Note that there are many reports telling you can install OpenSolaris on a macbook. Alternatively you can install VirtualBox on Mac OS/X then install OpenSolaris, some Gnu/Linux or BSDs on the top of it.
# 5  
Old 10-21-2009
Thanks, guys -- great responses. That pretty much answers my questions, but it did raise a few more.

1.) pludi, I was curious what you meant when you said "But I suggest setting up the new system on different hardware, since it won't be as much trouble should you need to re-install." Maybe I'm just being thick, but I can't figure out what you meant by this. Could you elaborate if you get a chance? Thanks!

2.) There were two recommendations for OpenSolaris in these posts. I can probably research this myself, so don't spend too much time answering this, but what is the difference between Solaris and OpenSolaris. I assume the main difference is that OpenSolaris is open source, but what exactly does that mean? I mean I know the technical definition, that the source code is available to read and alter if you want, but what does it mean in terms of the operating system itself? Does Solaris have functionality that OpenSolaris doesn't, or vice versa?

3.) jp, you mentioned this: "And why buy when all the great ones are free. You buy when you want more support than you get from reading man pages and asking question in places like this." This is a very good point. Is this true, that the only thing you get more of when you buy it is support, and that there's no real difference in functionality? If that's true then I would definitely be inclined to go for a free one.

4.) The OS's I've been considering are RedHat Linux, Fedora Linux, Ubuntu Linux, Solaris, and BSD. Given the information I gave in the last post (about being a developer and whatnot), should I cross any of these off the list, or should I add any new ones to the list? jp mentioned CentOS -- I don't know anything about this one. I definitely want to have a lot of languages available to develop with (like pludi mentioned about Linux). So I guess I'm just asking if anyone has any further input on this. Other than that, thanks a lot for your replies -- they are very much appreciated.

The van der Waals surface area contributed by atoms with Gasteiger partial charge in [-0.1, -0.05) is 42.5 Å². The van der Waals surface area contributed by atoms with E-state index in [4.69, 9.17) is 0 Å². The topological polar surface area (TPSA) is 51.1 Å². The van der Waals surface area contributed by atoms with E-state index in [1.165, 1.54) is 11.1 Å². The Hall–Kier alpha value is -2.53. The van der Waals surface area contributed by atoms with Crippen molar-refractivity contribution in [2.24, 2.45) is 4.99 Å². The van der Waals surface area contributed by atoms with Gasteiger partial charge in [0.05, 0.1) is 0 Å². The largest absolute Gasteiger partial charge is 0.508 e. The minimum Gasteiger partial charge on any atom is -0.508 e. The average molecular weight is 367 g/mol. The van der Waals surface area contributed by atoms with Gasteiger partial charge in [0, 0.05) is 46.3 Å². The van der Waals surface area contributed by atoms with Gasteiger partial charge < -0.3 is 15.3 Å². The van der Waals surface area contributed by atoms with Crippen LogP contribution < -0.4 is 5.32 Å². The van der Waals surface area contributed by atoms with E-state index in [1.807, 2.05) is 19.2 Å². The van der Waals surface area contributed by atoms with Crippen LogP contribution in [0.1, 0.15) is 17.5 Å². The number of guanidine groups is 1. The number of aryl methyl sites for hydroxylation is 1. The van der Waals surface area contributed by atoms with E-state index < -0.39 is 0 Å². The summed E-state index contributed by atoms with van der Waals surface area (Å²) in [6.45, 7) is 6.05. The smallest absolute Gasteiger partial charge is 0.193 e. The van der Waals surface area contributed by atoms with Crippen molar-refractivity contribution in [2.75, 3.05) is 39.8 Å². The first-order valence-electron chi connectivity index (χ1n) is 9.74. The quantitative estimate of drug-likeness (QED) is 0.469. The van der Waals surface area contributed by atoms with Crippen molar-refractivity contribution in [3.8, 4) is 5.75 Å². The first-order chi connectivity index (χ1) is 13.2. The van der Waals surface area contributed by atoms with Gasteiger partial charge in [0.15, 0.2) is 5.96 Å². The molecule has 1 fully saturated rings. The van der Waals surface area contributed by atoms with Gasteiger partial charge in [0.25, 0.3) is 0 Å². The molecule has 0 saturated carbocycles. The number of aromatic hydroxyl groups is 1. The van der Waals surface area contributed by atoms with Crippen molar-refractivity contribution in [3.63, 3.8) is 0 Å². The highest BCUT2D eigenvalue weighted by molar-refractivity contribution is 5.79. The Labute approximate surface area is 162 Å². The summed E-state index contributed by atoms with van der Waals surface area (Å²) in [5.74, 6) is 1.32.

# 6  
Old 10-21-2009
Ad 1: It's a precaution I take when I start learning a new system: install it on it's own hardware, or at least in a virtual machine. That way, I can tinker around as much as I want, and even have the system completely unusable, without endangering my main machine. (Some) VMs have the additional advantage of allowing snapshots, so you won't even have to reinstall.

Ad 2: Wikipedia:
[...]Open sourced components are snapshots of the latest Solaris release under development. Sun has announced that future versions of its commercial Solaris operating system will be based on technology from the OpenSolaris project.[...]
Ad 3: As I said, commercial Unices are usually tied to some hardware and support contracts. Software-wise, they aren't made to be cutting-edge, but stable and tested.

Ad 4: You only listed 3 different OS: Linux, Solaris, and BSD Smilie. For the Linux distributions you listed: they are pretty much the same. Fedora is the "staging ground" for Red Hat Enterprise Linux. CentOS is RHEL, without the commercial support, and some commercial extensions cut. Other distributions include SuSE (SuSE Linux Enterprise Server/OpenSuSE), Debian (Ubuntu), Slackware, and Gentoo.

Linux distributions usually have tools for most languages included, and a huge subset of that is available on other platforms (eg. the GNU Compiler Collection [C/C++/Objective-C/Java/FORTRAN/Ada], Perl, Python, Ruby, ...)
# 7  
Old 10-21-2009
Originally Posted by Tron55555
2.) There were two recommendations for OpenSolaris in these posts. I can probably research this myself, so don't spend too much time answering this, but what is the difference between Solaris and OpenSolaris.
Solaris is generic the name of this OS which is based on UNIX System V release 4.0. The last major release was Solaris 2.0 in the early nineties. Since then, there has been many minor releases, the last one being Solaris 10. There are also regular updates, last one is update 8 (S10u8) releases this month (08/09). Most of Solaris 10 source code has been gradually open sourced since 2005, and this source code and the community around it is named OpenSolaris.
There are several operatings systems based on that source code, one being also named OpenSolaris, latest release 2009.06.
Does Solaris have functionality that OpenSolaris doesn't, or vice versa?
You will find more features and newer applications in OpenSolaris than in Solaris 10. Some of them are backported to Solaris 10 but not all of them. The next minor version of Solaris, dubbed Solaris 11 but might be something totally different, will be built on top of the OpenSolaris code.